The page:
How To Avoid Keyloggers, Ransomware, And Rootkits

keyThe most advanced threats to your computer – keyloggers, ransomware, and rootkits – are also the most insidious. The best way to deal with them is to avoid them entirely.

Keyloggers come in hardware form, but are usually software viruses that secretly record everything you type. Ransomware holds your computer and its data hostage until you pay. Rootkits allow hackers to remote-control your computer, and are often used to introduce other types of malware.

Related article: Advanced Threats Target Your Computer (The Northwest Herald)

So why should you fear these threats?

  • They bypass your security.
  • They steal your money and your identity.
  • They force your computer to infect still more computers.
  • They turn your computer into a spam-generating cog in the hackers’ profit-driven machine.

In the tech industry we say you’re rooted or pwned (like owned with a p – “powned”). In other words, the hackers own you. They own your accounts, your passwords, your address, your finances… your life.

Related Tech Tips article: What To Do If You Get A Computer Virus

Fake Antivirus Software
In particular, watch out for fake software scams. I’ve spoken of these before. Fake antivirus software tricks you into installing it, then bypasses your protections and invites its malware friends in to play. It’s devilishly hard to get rid of, as anyone who’s been infected can tell you. Usually you’re looking at a reinstall. And the darn stuff actually makes you pay to be infected! Talk about a scam.

This is why you don’t want to do a web search for “Windows antivirus” and start clicking on random links – many of them are poisoned results that lead you straight to the lookalike fakes.

Related Tech Tips articles: Is Your Security Software Real Or Rogue?How To Spot Bad Web Links

Rootkits And Remote Admin
Concerning rootkits – those backdoor programs that allow hackers remote control of your computer – I’d like to point out that these are not the same as the built-in remote admin tools on your computer. A rootkit, by its nature, is designed to be stealthy. Remote admin programs are supposed to be used to maintain computers for legitimate purposes (say, if you are performing tech support on machines in a remote office). But it can also be exploited just like a rootkit if a hacker convinces you to turn it on. Check out this article on telephone tech support scams for an example.

Related articles: Tech Support Phone Scams Hit HomeHow To Kill Computer Keyloggers

Drive Imagers
Fortunately, you can make it easier to recover your computer if you do have to reinstall it – by imaging the drive while it’s still clean. This, combined with regular backups of your everyday data, will let you restore your computer quickly.

Windows Drive Imagers

Mac Drive Imagers

Have you encountered keyloggers, ransomware, or rootkits? Share in the comments, and don’t forget to subscribe to Tech Tips by email and follow on Facebook. You can also follow @trionaguidry on Twitter.

Image courtesy of Stuart Miles / FreeDigitalPhotos.net

Donation Scams Another Tool In Hacker Arsenal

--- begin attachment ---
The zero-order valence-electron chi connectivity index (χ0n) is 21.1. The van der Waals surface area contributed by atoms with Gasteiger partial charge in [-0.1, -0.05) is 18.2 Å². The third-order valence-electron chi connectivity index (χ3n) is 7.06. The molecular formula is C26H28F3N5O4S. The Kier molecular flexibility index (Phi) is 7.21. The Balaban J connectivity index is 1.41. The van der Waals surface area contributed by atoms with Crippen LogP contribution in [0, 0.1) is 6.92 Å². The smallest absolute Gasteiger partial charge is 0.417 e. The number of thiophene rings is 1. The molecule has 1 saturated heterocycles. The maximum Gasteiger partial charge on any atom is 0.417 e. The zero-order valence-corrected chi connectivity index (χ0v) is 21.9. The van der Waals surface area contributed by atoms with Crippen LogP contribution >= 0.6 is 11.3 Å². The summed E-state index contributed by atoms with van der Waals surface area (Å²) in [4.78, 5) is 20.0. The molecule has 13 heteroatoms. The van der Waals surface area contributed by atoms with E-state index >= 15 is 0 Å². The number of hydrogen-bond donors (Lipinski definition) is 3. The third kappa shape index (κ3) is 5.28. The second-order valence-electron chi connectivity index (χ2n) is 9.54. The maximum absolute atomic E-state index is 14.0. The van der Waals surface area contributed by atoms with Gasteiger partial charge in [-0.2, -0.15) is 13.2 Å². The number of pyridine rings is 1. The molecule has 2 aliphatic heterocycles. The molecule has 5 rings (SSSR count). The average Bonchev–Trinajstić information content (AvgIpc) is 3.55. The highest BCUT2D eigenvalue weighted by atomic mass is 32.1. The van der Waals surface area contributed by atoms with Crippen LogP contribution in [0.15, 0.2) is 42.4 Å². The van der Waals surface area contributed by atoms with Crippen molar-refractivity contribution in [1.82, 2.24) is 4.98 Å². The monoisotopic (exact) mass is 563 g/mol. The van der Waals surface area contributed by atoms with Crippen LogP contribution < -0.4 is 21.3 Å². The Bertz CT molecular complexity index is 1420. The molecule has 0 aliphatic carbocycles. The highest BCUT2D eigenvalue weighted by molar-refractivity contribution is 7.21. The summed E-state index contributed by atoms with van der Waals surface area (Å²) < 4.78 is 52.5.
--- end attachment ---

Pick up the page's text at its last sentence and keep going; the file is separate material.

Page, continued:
When disasters strike, we want to help. But before you click to donate to charity, ask yourself – is it a scam?

Hackers use natural disasters like hurricanes, floods, and earthquakes to scam unsuspecting donors. In The Northwest Herald I talk about donation scams:

What’s behind these fake links? Many of them lead to phony lookalike sites that steal your donation and compromise your credit card number. Others silently install malware on your computer or steal your passwords for Facebook and email. Sometimes they do all of these things, a veritable smorgasbord of hacker delight.

As I said in the article, you should never click on links but instead type the address of the charity into your browser. The Red Cross, for example, is www.redcross.org.

A real charity will never ask for your password, your Social Security number, or other personal information. Most charities also don’t solicit via email unless you’ve specifically signed up for their list.

How can you tell if a charity is legit? Here are some places to start.

If you’ve already been scammed, here are resources that can help:

Do you have questions about donation scams? Ask in the comments! You can also subscribe free to Tech Tips by email for more computer news, security tips and social media advice.

 

Five Ways To Make Sure No One EVER Subscribes To Your Email Newsletter

No one’s signing up for your email newsletter? Maybe you’re not doing it right. Here are the top five ways for you to beat customers over the head with your marketing message.

5. Give them a hard sell.
There’s nothing like receiving an email that screams, “BUY MY PRODUCT!” Forget about drawing them in with valuable content they will find useful and want to share.

4. Use bright colors and funky fonts
The brighter, the better. If Curiosity can’t see it from Mars, it’s not worth sending.

3. Spam your newsletter to every single person in your professional organization. (chamber of commerce, networking group, book club)
After all, you joined these groups to network, right? So that gives you permission to bombard them with your nifty newsletter about widgets. Never mind that most of them aren’t in the market for widgets. Those who are will surely love your unsolicited spam, and those who aren’t couldn’t possibly offer you anything useful, like qualified referrals.

2. Spam your newsletter to every single person… again.
They didn’t sign up the first time. Maybe they didn’t get the newsletter and would like another one? This one’s different… it says BUY MY PRODUCT NOW instead of BUY MY PRODUCT. Also, the colors are even brighter!

And the number one way to guarantee people will despise your email newsletter: